As Trump returns to the White House from Walter Reed, the nation braces for the next episode of this excruciating charade.  Even though Biden is ahead in the polls, whether the US is on the verge of being rid of Donald Trump or Republican control of the Senate is still very uncertain.  The people in Trump’s administration, his allies in the Senate and elsewhere, donors and capitalists who support Trump for cynical reasons: their actions threaten America’s very being.  Today, I wonder whether the US can survive as a republic if they pull off a win.  In any event, it will take years of effort to build back better, to check the destructive forces that Trump has summoned.  American voters have the power, if only they will wield it, to stave off further disaster, so that reform can begin.

Day 31: The Empty Shell

What are your thoughts on hearing of the unexpected illness of a president who has pitted his fortunes against those of a majority of the American people? After flouting and dismissing measures known to protect the public against COVID’s spread, Trump has gotten the disease himself. He’s in the hospital and said to be doing well, but any outcome is possible. He could recover after just a slight case, or he could worsen; he could die.

Many in Trump’s Republican party mimicked his cavalier approach to the disease. Just as he became sick, so too have a passel of his Republican allies taken ill with COVIDat the same time: GOP party chair Ronna McDaniel; First Lady Melania Trump; Senators Thom Tillis (NC), Ron Johnson (WI), and Mike Lee (UT); Trump adviser Kellyanne Conway, Trump’s close aide Hope Hicks, his campaign manager Bill Stepien, and former Governor Chris Christie, who, with several others listed here, helped Trump prepare for last Tuesday’s debate.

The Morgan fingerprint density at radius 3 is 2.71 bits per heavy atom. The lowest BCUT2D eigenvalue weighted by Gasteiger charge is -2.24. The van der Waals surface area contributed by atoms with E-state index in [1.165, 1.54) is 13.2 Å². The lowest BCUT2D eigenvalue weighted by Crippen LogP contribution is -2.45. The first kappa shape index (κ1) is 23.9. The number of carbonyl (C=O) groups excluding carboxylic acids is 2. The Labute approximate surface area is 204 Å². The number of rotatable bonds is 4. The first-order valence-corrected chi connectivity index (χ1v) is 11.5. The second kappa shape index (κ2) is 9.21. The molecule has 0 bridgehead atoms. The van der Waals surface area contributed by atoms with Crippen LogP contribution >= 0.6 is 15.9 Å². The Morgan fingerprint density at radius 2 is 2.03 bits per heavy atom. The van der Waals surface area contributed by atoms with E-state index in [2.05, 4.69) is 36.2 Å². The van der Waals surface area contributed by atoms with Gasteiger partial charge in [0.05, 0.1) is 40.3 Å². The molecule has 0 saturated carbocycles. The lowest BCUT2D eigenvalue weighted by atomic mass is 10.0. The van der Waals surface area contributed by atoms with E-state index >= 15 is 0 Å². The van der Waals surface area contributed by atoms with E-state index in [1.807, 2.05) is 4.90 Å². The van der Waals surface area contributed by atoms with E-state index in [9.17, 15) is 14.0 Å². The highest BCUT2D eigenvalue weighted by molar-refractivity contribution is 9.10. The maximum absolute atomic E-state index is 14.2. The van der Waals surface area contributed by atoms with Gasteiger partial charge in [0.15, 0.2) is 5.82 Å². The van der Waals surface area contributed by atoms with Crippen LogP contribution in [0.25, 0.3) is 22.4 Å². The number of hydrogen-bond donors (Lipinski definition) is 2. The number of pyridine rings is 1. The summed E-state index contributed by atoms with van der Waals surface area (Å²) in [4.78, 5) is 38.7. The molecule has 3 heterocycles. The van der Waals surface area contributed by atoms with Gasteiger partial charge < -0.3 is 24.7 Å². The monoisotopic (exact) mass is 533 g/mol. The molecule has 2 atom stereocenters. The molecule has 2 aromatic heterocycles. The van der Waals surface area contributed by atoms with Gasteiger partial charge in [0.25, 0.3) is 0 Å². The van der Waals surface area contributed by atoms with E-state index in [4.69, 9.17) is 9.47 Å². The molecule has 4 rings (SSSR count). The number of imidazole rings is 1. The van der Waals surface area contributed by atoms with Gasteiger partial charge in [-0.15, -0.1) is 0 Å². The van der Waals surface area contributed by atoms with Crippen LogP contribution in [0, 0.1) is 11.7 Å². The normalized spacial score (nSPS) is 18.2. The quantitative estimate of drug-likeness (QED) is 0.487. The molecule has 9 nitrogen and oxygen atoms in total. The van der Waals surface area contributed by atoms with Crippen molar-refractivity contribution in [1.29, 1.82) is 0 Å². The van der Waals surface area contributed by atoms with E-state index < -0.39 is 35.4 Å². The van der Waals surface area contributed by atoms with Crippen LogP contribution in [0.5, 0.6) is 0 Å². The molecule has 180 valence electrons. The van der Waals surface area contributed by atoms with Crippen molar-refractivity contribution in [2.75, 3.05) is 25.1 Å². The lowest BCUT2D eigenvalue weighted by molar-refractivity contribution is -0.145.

The White House approach to COVID protocols was lax, leading to an outbreak that threatens the stability and security of the United States by sidelining, distracting, and disabling too many of its influential figures at once.

Yet one’s overall impression is how little any sick or healthy Republican cares. It doesn’t matter much to Republicans that the White House can’t do the work of the people, because that long ago vanished as top priority. The Republicans’ main focus since Trump tested positive has been on his suddenly changed situation and what it might mean for them. The party’s agenda consists of two main items: rushing Amy Coney Barrett onto the Supreme Court and making sure (by any means) that Trump wins re-election. No one cares whether Trump misses a few days of work at the White House, because, in all his tenure there, he’s avoided the chore of serving the people.

This has become clear as his schedule over the past week or so has been scrutinized for the bearing it might have on Washington’s contagion. Jetting around to campaign rallies, schmoozing at fund-raisers, preparing for the presidential debate, putting in a ghastly showing in it, and hosting a GOP love-fest for Amy Coney Barrett in the Rose Garden: such are the events that engross Trump most.

In the meantime, millions of Americans are out of work, running out of funds, and going hungry. Many are worried about losing their homes and access to medical care, even as winter comes on and the virus lingers and spreads. Businesses are folding, wildfires rage, and the bright possibilities of vibrant, solvent cities have evaporated. Cities like New York and Chicago, which represent some of the nation’s greatest concentrations of human and real capital, are barely holding together. Some vast piles of money that Congress set aside to help with these problems remain unspent or were spent improperly, attesting to Mr Trump’s ineptitude and indifference when he’s taxed with helping anyone but himself.

Under Donald Trump, the White House has become an empty shell. While he receives Cadillac treatment at Walter Reed, Americans can’t help but notice how little Trump and his ilk care about them.

Image: Currier & Ives print of the White House (1877),
from this source.